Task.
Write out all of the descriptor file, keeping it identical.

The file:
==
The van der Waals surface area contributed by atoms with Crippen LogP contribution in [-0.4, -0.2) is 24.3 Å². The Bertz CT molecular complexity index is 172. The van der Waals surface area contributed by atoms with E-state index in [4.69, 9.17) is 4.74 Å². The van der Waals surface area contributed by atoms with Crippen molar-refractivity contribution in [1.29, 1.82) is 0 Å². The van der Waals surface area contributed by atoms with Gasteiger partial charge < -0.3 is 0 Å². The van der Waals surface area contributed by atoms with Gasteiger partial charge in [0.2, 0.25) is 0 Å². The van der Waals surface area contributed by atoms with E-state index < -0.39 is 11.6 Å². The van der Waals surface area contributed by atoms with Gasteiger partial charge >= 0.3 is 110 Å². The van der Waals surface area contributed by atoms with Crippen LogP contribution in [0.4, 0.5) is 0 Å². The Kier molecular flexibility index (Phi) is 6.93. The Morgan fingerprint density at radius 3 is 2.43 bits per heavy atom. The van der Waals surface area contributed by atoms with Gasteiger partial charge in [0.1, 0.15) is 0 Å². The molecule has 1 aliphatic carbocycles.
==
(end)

The van der Waals surface area contributed by atoms with Crippen LogP contribution in [-0.4, -0.2) is 24.3 Å². The Bertz CT molecular complexity index is 172. The van der Waals surface area contributed by atoms with E-state index in [4.69, 9.17) is 4.74 Å². The van der Waals surface area contributed by atoms with Crippen molar-refractivity contribution in [1.29, 1.82) is 0 Å². The van der Waals surface area contributed by atoms with Gasteiger partial charge < -0.3 is 0 Å². The van der Waals surface area contributed by atoms with Gasteiger partial charge in [0.2, 0.25) is 0 Å². The van der Waals surface area contributed by atoms with E-state index < -0.39 is 11.6 Å². The van der Waals surface area contributed by atoms with Gasteiger partial charge >= 0.3 is 110 Å². The van der Waals surface area contributed by atoms with Crippen LogP contribution in [0.4, 0.5) is 0 Å². The Kier molecular flexibility index (Phi) is 6.93. The Morgan fingerprint density at radius 3 is 2.43 bits per heavy atom. The van der Waals surface area contributed by atoms with Gasteiger partial charge in [0.1, 0.15) is 0 Å². The molecule has 1 aliphatic carbocycles.